UND art teacher selected to receive Mayor’s Choice Artist Award



The Mayor’s Choice Artist Award is presented by Mayor Brandon Bochenski, First Lady Jenny Bochenski and the Public Arts Commission. The Bochenskis chose Hébert to receive the award.

The “Icebergs, bubbles and snowmen” exhibition will be on display at the Town Hall gallery until December.

Some of the artwork, with titles such as “Snowman with Iceberg and Hills” and “Bubble and Iceberg,” feature familiar white images positioned on expanses of deeply saturated blue and green.

Hebert works with mundane objects, such as water bottles, snowmen, windmills, ice cream parlors, and sometimes sports balls or basketball hoops – “things that people can recognize and with which they have their own relationship, which is specific to me, but which is also broad enough that they can really accommodate many interpretations, ”he said.

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The choice of these topics stems from his experience as a native of Valley City, ND who grew up in Dickinson, ND

“I’ve always tried to find some sort of autobiographical take for the images I use,” said Hebert, who graduated from UND with a BFA in 1996 and an MA in painting and printmaking from the UND. Rhode Island School of Design. in 1998. He was a Fellow at the Provincetown Fine Arts Work Center in Provincetown, Mass .; and with the Core Residency Program of the Glassell School of Art at Houston’s Museum of Fine Arts.

Hebert joined the Faculty of Art and Design at UND in 2012. For approximately 20 years, before joining UND, he lived in upstate New York, Los Angeles, and Houston. When people found out he was from North Dakota, “One of the first things you get is, ‘I’ve never met anyone from North Dakota.’ People think it’s a cold place, don’t they? So I thought how do I keep some of this weird identity with North Dakota, I could just, like, use the snow a lot – you know what I mean?

Hebert describes his style as “representative,” noting that it captures “recognizable things that are sort of rendered in recognizable frames. There are abstract elements and landscape elements. In a strange way, it comes out of still life.

“I’m one of those artists who try to take seemingly uninteresting things and make them interesting in painting,” he said.

He uses acrylic paint on different types of canvases, including linen, he said.

Hebert’s art is “very different” from the works that have been exhibited in the PAC galleries, said Vickie Arndt, director of the PAC gallery, who describes it as “playful, dynamic and daring”.

Its positioning of simplistic images in varied landscapes stimulates “curiosity and implores you to look at and feel ordinary and mundane objects differently,” said Arndt. “They generally draw the viewer in wonder.”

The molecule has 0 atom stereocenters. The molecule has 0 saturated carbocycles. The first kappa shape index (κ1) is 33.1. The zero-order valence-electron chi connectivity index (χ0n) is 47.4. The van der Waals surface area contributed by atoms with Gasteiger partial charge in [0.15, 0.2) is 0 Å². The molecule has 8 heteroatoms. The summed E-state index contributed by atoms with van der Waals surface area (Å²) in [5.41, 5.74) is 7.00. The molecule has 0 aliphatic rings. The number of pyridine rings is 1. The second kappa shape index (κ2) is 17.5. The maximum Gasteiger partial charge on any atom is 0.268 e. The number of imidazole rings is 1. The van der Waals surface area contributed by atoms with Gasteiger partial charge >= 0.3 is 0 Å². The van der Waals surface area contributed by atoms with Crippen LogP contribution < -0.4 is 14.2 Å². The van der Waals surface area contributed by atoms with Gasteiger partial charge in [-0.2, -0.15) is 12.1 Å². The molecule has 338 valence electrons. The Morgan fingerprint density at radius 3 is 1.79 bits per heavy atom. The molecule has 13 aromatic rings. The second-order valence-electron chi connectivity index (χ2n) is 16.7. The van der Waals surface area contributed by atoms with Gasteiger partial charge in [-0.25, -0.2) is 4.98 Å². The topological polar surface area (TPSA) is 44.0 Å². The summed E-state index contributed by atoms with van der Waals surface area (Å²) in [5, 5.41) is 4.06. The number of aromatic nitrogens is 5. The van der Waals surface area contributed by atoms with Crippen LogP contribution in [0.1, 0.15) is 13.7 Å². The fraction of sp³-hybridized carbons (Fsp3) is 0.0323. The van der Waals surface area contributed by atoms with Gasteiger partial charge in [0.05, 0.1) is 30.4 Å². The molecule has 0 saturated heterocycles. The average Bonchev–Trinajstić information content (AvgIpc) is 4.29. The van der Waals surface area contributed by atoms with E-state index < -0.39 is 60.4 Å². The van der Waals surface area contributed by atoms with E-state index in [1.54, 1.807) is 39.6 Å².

To view the exhibition online, visit www.publicartnd.org . Works may be available for sale.

Hebert’s art is exhibited at the Devin Borden Gallery in Houston and at Mark Moore Fine Art in Orange, California. A statement from this latter gallery about a previous exhibition reads: “Hebert embraces the label of ‘photorealistic surrealism’ that his past work has earned, but produces something quite more subtle and quieter … The iconography Hebert uses suggests the inevitable impermanence and optimism of continual renewal.

His art has also been acquired for private and public collections, notably the Los Angeles County Museum of Art; the Neuberger Berman collection, New York; the Museum of Contemporary Art, San Diego; and the Frederick R. Weisman Art Foundation, Los Angeles. Over the past 20 years, has been featured in dozens of exhibitions across the United States

Hebert’s work has attracted the interest of art lovers such as the Miles McEnery Gallery in New York, who observed that “Todd Hebert uses both the brush and the airbrush to develop his positively graphic compositions and atmospheric. The way he combines optical movement with static representation creates something realistic but mysterious. ”

Hebert’s work, comparable to traditional still life, “has the potential to indoctrinate contrasting emotions through the balance between intimacy and estrangement,” the gallery’s statement continues. “His play with focus and his manipulation of the scale to make objects recognizable produces striking, eccentric and sometimes humorous images. “

The Mayor’s Choice Artist Award, which is usually presented on a quarterly basis, was created by Mayor Michael and Ann Brown in 2010 to recognize local artists for their contribution to a “more vibrant and cultural community,” as well as the city of Grand Forks. engagement and involvement in the arts, according to the PAC.

In a recent statement, Bochenski said that the Mayor’s Award for Artists initiative “is something my wife, Jenny and I have enjoyed participating in, and it’s always great to see the variety of talent and the strong commitment to the arts of this community. Todd Hebert’s collection will be a wonderful addition to Town Hall.

In addition to the City Hall Gallery, PAC has also been involved in numerous projects across Grand Forks and showcases the work of area artists in the galleries of the Alerus Center and Altru Professional Center. Partners who support PAC in this effort include individual donors, corporations, foundations, landowners, City of Grand Forks, City of East Grand Forks, Grand Forks Park District, artists and other organizations. non-profit.



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